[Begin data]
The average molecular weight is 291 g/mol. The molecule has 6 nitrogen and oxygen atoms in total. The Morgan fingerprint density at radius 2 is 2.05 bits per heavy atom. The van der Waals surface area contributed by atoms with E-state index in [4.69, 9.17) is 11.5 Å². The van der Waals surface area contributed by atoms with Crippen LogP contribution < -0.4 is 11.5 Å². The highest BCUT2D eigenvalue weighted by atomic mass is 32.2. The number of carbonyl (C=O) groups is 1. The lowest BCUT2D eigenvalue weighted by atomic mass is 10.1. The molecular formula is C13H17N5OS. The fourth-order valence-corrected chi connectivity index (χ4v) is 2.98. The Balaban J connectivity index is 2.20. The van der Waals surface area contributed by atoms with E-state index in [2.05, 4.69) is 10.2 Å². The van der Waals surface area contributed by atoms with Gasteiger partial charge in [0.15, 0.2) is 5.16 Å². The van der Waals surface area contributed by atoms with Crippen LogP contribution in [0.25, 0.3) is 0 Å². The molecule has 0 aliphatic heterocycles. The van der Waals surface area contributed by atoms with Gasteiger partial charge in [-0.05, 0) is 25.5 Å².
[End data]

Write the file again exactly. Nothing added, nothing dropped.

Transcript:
The average molecular weight is 291 g/mol. The molecule has 6 nitrogen and oxygen atoms in total. The Morgan fingerprint density at radius 2 is 2.05 bits per heavy atom. The van der Waals surface area contributed by atoms with E-state index in [4.69, 9.17) is 11.5 Å². The van der Waals surface area contributed by atoms with Crippen LogP contribution < -0.4 is 11.5 Å². The highest BCUT2D eigenvalue weighted by atomic mass is 32.2. The number of carbonyl (C=O) groups is 1. The lowest BCUT2D eigenvalue weighted by atomic mass is 10.1. The molecular formula is C13H17N5OS. The fourth-order valence-corrected chi connectivity index (χ4v) is 2.98. The Balaban J connectivity index is 2.20. The van der Waals surface area contributed by atoms with E-state index in [2.05, 4.69) is 10.2 Å². The van der Waals surface area contributed by atoms with Gasteiger partial charge in [0.15, 0.2) is 5.16 Å². The van der Waals surface area contributed by atoms with Crippen LogP contribution in [0.25, 0.3) is 0 Å². The molecule has 0 aliphatic heterocycles. The van der Waals surface area contributed by atoms with Gasteiger partial charge in [-0.05, 0) is 25.5 Å².